Research shows insurers want client management software; faster response.
The trend toward the industry reliance on outside suppliers rather than systems produced in house also continued to gain, according to the survey. In 1986, 74 percent of the companies surveyed reported using packaged self ware compared to 69 percent in 1985.
The survey sample, said the company, included corporate officers and technical staff representing tire insurance companies and property and casualty insurers. Forty-six percent of those responding held positions as president, CEO, executive vice-president or corporate officer, 22 percent vice president of finance, and the balance were vice presidents of MIS, data processing or administration.
The reasons given most frequently for company plans to buy software were "outdated systems" and "slow response times." Other reasons for new systems included support for new products, expansion for future products, and the cost of development in-house.
"Insurance companies are clearly under in tense pressure to update their products, cut costs and find productivity gains at the same time." according to Tom Butters, PALM's Director of Communications "No company can afford to fall behind m its marketing because it lacks necessary system support."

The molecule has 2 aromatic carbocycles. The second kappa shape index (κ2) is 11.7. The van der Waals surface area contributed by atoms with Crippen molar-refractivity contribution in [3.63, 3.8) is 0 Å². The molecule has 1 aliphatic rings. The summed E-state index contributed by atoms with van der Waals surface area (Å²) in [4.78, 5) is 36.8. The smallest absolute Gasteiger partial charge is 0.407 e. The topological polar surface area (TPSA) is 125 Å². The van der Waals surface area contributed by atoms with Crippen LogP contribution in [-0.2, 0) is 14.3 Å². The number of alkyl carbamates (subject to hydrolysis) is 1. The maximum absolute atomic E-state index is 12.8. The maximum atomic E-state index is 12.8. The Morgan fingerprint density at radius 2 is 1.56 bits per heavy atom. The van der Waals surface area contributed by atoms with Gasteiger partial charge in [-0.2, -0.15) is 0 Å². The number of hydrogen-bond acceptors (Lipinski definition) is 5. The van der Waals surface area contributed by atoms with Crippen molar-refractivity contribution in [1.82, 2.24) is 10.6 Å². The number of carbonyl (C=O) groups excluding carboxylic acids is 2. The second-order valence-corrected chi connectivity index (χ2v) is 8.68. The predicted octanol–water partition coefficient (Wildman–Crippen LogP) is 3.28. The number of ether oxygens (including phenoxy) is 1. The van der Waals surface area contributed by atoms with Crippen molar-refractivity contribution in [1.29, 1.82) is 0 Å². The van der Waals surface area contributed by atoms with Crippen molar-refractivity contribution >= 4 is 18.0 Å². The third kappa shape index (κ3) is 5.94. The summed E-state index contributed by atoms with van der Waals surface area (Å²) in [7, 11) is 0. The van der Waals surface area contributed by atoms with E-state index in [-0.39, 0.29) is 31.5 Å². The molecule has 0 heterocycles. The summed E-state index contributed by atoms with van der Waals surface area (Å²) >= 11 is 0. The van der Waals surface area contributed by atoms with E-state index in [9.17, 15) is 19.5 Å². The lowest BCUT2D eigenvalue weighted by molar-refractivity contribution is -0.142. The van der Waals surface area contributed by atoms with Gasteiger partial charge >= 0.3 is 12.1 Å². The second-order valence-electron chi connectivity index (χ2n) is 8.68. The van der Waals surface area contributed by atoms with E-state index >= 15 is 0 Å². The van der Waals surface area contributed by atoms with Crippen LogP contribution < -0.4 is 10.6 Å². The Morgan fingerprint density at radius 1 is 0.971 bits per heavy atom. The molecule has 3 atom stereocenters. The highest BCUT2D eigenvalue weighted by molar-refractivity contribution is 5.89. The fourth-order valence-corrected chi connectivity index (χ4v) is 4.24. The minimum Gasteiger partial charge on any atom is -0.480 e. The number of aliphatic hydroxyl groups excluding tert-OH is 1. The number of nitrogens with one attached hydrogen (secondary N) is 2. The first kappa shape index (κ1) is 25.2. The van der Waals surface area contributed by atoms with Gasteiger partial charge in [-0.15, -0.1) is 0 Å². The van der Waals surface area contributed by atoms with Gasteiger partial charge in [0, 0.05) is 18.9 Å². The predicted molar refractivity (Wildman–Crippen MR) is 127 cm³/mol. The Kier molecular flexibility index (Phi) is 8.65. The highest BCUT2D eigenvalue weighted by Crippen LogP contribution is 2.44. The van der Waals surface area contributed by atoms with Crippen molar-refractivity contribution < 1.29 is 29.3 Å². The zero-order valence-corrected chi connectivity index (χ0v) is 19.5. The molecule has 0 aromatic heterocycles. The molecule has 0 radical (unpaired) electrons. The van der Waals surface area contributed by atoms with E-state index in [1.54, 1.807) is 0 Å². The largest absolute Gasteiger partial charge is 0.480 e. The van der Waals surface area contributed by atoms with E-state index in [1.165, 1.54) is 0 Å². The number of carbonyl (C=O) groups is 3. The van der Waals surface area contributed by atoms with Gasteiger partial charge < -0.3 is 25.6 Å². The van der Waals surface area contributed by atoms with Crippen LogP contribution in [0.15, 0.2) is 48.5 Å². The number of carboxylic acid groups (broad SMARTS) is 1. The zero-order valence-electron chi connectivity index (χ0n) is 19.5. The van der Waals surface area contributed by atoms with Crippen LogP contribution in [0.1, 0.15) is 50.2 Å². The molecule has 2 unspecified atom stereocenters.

According m Butters, 52 percent of the com panics planning software purchases expect to buy complete systems. The balance will put chase, smaller, individual "function specific" systems.
Of those planning to purchase systems "function specific," 73 percent listed Client Management as the system most important to current needs. Butters says. A Client Management system is described by PALLM as that which allows insurance companies to collect and manage data on an individual policyholder basis. Currently, many companies bare data on individual policyholders entered by policy/product.
Other important areas for companies planning purchases of packaged software in the "function specific" category included insurance and interface with other systems.
Major benefits expected from the investment in software included "more efficiency" (30 percent). "Increased productivity" (23 percent) and "quicker turnaround" (19 percent).
Fifty-two percent of those surveyed said costs was the most significant factor concerning system choice, followed by "ability to meet needs/right capabilities" (46 percent). Also important ill vendor selection were support/problem solving (25 percent), reputation (22 percent), and quality/sophistication of product (19 percent).
"A vendor's reputation in the marketplace or its name recognition in the industry may go further than simply securing an RFP (Request For Proposal)." Butters said, "A software company's reputation for service, quality and integrity often makes the difference in licensing a system where maintenance and enhancement agreements are designed to be in effect for years. Clients must not only select a system that fills current and future needs, they must select a vendor that has a reputation for continuing to perform over the long haul."
Butters said the study was the 1986 followup to benchmark research conducted for PALLM by Chilton Research in 1985. Both studies included in-depth interviews with 400 executives in property and casualty and life companies of all sizes.
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|Title Annotation:||LOOKING BACK ... Insurance Advocate, 25 years ago|
|Date:||Nov 14, 2011|
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